Zinc is listed as “Glutconate” another chemical substitute for the real thing.
The Bio-availability of these chemicals is virtually nonexistent.
The Issue of Standardization (The Drug Version of Herbs)
The rationale currently being used for standardizing herbs is that it will “correct” the slight chemical variations that occur in each plant due to soil composition, the amount of rainfall they receive, their age, the time of day or season of the year they are harvested, how they are stored, etc… The general assumption is that by using various techniques to ensure that each product has the same amount of active ingredients, the therapeutic results will be more consistent. In theory, standardization sounds plausible and perhaps even preferred, but in reality, it opens up a whole new can of worms.
Standardization does not necessarily mean consistency across products. At present, there are no universally accepted methods or legal definition of standardizing herbal products. Ten different manufacturers can (and do) “standardize” the same herb using totally different criteria and manufacturing processes. There are three methods generally used for standardized herbal products. One is to dissolve certain active components in a solvent (such as alcohol) to make a tincture. Another method is to blend various batches of herbs together in hopes of getting a more consistent product. The third and cheapest way is referred to as “spiking” a product. In this case, either the active component or synthesized version is added to a base of herbs or other grounded up substances. The end product may not contain any of the initial herbs at all, but when checked in a lab it will show it has been “standardized” to contain just the right amount of the active component. The more ethical suppliers steer clear of this shady method.
Active Ingredients do not always determine the effectiveness of an herb. Scientists are learning more about herbal compounds each day, and often what they uncover renders previous data obsolete. St. John’s Wort is a prime example. For the longest time, scientists believed that hypericin was the sole ingredient that gave St. John’s Wort its antidepressant properties. That’s why everyone standardizes the herb for hypericin content. But it was recently discovered that other components such as hyper inform are equally responsible for the herb’s mood-altering abilities. A similar situation occurred with the herbs valerian and echinacea. It was originally thought that the active ingredient responsible for valerians calming powers was valerenic acid, but later research showed that other compounds produced those effects. Echinacea was being standardized to contain the chemicals called echinacoside, when in fact it was the alkylamines, glycoproteins, and polysaccharides that gave the herb its immune-boosting properties. Products that are “spiked” or made with low-quality herbs likely don’t contain any of these other essential components.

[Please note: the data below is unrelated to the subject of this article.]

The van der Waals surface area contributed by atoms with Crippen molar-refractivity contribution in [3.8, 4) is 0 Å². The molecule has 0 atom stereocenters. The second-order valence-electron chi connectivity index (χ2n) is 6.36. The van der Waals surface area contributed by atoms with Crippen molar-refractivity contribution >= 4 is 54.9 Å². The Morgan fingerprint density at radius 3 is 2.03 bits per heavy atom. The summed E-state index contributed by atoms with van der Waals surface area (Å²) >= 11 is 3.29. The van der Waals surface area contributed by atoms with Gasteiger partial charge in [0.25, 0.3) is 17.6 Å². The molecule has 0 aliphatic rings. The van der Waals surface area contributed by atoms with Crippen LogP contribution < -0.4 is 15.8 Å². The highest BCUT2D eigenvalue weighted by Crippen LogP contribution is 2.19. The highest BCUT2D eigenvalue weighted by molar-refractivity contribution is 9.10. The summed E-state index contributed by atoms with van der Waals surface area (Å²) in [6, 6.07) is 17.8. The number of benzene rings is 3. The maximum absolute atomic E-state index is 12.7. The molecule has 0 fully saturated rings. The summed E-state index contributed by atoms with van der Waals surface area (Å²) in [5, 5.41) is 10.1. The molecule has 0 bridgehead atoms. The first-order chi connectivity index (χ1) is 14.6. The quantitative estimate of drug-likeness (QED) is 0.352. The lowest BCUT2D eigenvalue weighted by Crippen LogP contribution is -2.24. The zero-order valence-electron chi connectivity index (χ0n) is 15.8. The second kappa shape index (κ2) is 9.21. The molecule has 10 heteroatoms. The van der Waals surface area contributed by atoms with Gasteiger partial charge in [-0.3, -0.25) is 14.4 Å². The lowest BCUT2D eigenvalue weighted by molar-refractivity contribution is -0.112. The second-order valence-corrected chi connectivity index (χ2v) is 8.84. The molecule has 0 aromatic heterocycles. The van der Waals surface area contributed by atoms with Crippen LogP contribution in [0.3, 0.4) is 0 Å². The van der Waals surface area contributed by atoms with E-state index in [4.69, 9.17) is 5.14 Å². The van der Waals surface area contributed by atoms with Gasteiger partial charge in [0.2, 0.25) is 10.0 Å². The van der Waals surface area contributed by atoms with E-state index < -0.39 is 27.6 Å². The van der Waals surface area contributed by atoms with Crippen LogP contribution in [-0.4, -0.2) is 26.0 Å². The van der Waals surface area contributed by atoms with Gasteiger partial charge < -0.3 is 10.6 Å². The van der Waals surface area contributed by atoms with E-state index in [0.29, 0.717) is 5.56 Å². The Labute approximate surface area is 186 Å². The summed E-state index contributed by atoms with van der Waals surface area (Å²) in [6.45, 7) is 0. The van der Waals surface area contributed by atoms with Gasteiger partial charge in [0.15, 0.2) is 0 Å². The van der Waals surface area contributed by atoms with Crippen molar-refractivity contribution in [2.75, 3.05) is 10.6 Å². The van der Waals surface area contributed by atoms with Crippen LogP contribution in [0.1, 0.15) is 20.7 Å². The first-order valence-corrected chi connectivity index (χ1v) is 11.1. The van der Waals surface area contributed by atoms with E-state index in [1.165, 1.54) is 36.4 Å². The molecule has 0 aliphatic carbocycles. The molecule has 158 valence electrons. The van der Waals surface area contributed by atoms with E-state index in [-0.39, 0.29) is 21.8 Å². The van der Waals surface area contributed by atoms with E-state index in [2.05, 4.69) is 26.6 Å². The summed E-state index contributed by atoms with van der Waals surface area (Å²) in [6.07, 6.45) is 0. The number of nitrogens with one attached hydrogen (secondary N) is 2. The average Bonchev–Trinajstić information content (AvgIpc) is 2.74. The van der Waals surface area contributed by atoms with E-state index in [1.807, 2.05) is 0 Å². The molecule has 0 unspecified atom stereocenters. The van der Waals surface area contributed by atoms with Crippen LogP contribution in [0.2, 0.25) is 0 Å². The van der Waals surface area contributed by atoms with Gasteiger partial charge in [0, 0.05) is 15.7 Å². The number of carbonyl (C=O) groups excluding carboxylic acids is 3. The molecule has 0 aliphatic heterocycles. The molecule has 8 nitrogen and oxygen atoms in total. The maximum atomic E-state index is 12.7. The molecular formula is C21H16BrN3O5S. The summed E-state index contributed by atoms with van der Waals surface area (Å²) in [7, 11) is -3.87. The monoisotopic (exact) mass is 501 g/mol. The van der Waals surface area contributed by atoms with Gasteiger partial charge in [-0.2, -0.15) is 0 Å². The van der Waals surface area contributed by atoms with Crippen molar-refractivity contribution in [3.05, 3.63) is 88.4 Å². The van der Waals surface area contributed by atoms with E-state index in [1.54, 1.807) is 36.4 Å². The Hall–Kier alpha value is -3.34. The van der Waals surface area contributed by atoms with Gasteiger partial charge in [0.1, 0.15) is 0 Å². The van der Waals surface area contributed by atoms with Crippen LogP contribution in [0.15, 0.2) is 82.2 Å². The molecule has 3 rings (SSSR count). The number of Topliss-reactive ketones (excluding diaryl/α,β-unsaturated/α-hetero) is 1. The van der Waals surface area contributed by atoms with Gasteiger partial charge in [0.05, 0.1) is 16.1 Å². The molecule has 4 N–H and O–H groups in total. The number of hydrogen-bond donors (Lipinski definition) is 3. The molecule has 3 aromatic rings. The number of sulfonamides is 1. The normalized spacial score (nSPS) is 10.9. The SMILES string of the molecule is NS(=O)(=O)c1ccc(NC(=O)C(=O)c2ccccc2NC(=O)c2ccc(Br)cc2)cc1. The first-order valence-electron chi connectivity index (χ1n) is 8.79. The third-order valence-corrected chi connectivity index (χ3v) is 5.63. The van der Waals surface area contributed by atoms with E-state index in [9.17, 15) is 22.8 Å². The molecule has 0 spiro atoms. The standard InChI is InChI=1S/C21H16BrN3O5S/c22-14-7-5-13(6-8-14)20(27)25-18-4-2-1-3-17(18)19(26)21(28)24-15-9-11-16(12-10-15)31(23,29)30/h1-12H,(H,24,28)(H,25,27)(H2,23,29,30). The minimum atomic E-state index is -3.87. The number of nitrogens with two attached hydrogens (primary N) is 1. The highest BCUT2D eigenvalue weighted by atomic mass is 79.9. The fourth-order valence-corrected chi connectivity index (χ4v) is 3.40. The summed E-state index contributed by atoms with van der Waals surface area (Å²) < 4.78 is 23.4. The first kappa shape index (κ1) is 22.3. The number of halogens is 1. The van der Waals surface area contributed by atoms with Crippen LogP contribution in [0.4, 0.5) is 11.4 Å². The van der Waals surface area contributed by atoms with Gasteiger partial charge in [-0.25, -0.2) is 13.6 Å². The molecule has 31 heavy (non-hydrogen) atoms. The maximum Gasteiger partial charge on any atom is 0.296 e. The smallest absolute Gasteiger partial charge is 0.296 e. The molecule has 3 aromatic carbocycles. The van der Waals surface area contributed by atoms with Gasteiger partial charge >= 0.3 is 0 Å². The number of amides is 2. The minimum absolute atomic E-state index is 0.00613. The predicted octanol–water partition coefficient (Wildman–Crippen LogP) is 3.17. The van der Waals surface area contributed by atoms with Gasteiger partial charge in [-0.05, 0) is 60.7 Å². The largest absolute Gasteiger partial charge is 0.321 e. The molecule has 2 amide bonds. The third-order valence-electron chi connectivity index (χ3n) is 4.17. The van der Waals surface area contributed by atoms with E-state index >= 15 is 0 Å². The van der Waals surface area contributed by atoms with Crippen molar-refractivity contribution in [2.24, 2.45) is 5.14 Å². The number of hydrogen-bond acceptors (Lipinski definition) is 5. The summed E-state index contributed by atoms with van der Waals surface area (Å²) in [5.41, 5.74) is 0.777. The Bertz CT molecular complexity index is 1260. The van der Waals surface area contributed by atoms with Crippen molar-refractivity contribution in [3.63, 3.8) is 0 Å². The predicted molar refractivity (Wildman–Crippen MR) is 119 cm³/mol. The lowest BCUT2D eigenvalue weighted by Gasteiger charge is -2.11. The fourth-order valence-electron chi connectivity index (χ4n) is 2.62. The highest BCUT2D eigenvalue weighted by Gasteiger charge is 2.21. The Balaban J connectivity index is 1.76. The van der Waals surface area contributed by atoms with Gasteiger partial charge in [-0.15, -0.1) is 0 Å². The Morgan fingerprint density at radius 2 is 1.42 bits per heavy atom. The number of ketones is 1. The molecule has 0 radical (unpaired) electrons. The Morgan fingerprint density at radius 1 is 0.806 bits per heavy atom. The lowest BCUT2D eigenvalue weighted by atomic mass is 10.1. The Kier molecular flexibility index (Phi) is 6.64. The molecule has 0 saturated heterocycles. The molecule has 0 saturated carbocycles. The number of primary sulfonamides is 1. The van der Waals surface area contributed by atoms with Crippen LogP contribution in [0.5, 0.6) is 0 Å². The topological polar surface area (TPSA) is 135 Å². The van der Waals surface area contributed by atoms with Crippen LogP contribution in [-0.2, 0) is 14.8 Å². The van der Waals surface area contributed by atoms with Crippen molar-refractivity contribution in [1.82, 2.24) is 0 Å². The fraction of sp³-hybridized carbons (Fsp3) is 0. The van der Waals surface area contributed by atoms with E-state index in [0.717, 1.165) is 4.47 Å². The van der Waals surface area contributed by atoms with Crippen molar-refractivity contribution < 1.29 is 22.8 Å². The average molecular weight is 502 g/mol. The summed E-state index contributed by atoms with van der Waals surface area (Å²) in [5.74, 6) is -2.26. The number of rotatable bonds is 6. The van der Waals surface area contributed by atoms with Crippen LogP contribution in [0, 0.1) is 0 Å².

Standardized herbal products are not more advanced versions of whole herbs. Whole herbs have been used for the prevention and treatment of illness for literally thousands of years, and are the primary form of medicine for many cultures around the world today. Standardized forms of these herbs should in no way be considered a substitute for or an improvement on whole herbs. If we allow this misperception to continue, we’ll lose the safest and most enduring form of medicine man has ever known. Again, St. John’s Wort is a good example. The standardized herb has become so popular for treating depression that it’s now tough to find the whole, UNSTANDARDIZED form. As a result, the public is completely missing out on the herbs other benefits that traditional herbalists have known about for decades. While St. John’s Wort can be used in teas poultices and tinctures to treat kidney problems, bronchitis, vitiligo, painful menstrual cramps, gastritis and stomach ulcers, nerve pain, recurrent ear infections, gout, and open wounds.
Whole and Standardized Uses to Enhance Your Life: Basically the goal is not to denounce standardized herbs, however, do replace them, instead of whole herbs. They both have merits, and both have a place in modern medicine. Standardized herbs should be used to help correct acute health problems and achieve very specific results. Using standardized valerian to counteract stress or insomnia is a good example.
Whole Herbs should be used on a very regular basis to protect and preserve good health. Think of green tea. Many cultures around the world drink a few cups of it each day to prevent cancer and other types of degenerative diseases. By using the whole plant, you’re taking advantage of the synergy of all the plant’s components.
Table of Contents
- 1 Medicinal, Culinary, and Homeopathic Uses
- 2 The Importance of Proper Diagnosis